Gruver said most back impairments develop slowly over time, and people often don't know what caused them. Severity ranges from acute, which is severe but short lived, to chronic, long-lasting pain. She defines a back impairment as any injury, disease or problem that causes pain to or limits normal use of the back.
Back pain is the second most common medical complaint and second leading cause of absenteeism from work, according to spinenet, a World Wide Web site (http://www.spinenet.com/) that compiles back statistics. It cites work-related back injuries as the nation's No. 1 occupational hazard, causing 100 million lost days of work per year. Gruver said 48 percent of worker compensation claims filed by agricultural workers in 1985 and 1986 related to back injury.
Dennis Herr of Kendallville, Ind., is a case in point. Herr runs the family grain and dairy farm with his brother, sister-in-law, father and mother. The 52-year-old has been involved in farming all his life; he began noticing stiffness in his back as a 14- or 15-year-old, when he shoveled corn from a bin.
"As a kid, I thought the harder you worked, the stronger you got," Herr said. "Well, that's true. But it also wears your body out."
Years of hurting his back, letting it heal, and starting the cycle over finally led to what Herr calls a "blowout" in his lower back.
"It'd been hurting for about three years, and I was to the point where I was walking bent over," he said. "One day I was just walking up a hill and my back blew out."
Surgery was required to remove portions of ruptured disc that were applying pressure to spinal nerves. After three months of downtime and physical therapy, Herr is back on his feet, but he's been diagnosed with two more bulging discs.
Because of his back impairment, Herr said he has to be very selective about the work he does around the farm. If he starts to feel pain, he evaluates the work he's been doing to determine the cause, then eliminates that job from his schedule. He said it's required hiring help, lifting nothing heavier than 20 pounds, lifting with leg muscles instead of his back, and using equipment to lift and carry.
For example, the Herrs use a skid-steer loader to carry feed to the cattle instead of carrying buckets. Rubber mats and a sunken work area in the dairy parlor take some pressure off the back, as well. A new, mechanized square hay baling system limits the usual lifting, bending and twisting required of that job.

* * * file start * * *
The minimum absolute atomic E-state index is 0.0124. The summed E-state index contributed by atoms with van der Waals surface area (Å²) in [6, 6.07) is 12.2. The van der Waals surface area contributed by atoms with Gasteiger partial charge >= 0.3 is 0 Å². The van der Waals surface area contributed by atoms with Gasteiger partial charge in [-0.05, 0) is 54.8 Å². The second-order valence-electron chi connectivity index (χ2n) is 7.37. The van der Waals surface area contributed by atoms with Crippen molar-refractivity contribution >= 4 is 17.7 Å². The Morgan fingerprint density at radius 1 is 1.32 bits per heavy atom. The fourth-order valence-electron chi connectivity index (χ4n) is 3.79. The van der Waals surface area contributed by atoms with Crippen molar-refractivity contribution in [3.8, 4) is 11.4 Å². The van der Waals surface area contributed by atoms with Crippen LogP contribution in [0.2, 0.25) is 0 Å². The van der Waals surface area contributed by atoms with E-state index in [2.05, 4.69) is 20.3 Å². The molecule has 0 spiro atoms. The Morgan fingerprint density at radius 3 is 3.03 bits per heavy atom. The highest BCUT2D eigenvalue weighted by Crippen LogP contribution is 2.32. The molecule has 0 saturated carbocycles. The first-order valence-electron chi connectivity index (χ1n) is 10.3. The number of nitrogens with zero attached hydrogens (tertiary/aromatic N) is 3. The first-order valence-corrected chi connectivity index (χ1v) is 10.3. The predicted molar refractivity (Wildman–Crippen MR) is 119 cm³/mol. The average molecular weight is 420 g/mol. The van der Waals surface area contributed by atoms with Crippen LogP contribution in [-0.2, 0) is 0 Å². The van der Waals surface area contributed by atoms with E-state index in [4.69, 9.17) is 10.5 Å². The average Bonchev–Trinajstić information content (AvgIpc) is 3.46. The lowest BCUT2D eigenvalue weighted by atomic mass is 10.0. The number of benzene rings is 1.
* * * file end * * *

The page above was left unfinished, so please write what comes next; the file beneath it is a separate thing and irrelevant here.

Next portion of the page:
Gruver said: "Many people don't think about their back until the pain starts, but there are several strategies that can be used to avoid back impairment."
She suggested consulting a professional, such as the family doctor or a physical therapist, to learn conditioning exercises and new techniques for doing work that might injure the back. For farmers, such work might include lifting a bale of hay or moving bulky equipment, handling seed or fertilizer bags, and twisting the upper body while lifting. Prolonged driving of trucks, tractors and other farm equipment that causes whole-body vibration also can be a risk factor, as can slips and falls associated with adverse working conditions. Other suggestions from Gruver are:
For more information, call the Breaking New Ground Resource Center toll-free at (800) 825-4264 and ask for the free article titled "Farming With a Back Impairment."
The Breaking New Ground Resource Center in Purdue's Department of Agricultural and Biological Engineering has become internationally recognized as a source for information and resources on rehabilitation technology for persons working in agriculture. It maintains a Web site at http://abe.www.ecn.purdue.edu/ABE/Extension/BNG/Index.html
Source: Michelle Gruver, (765) 494-5088; e-mail, email@example.com
Writer: Andrea McCann, (765) 494-8406; firstname.lastname@example.org
Purdue News Service: (765) 494-2096; e-mail, email@example.com
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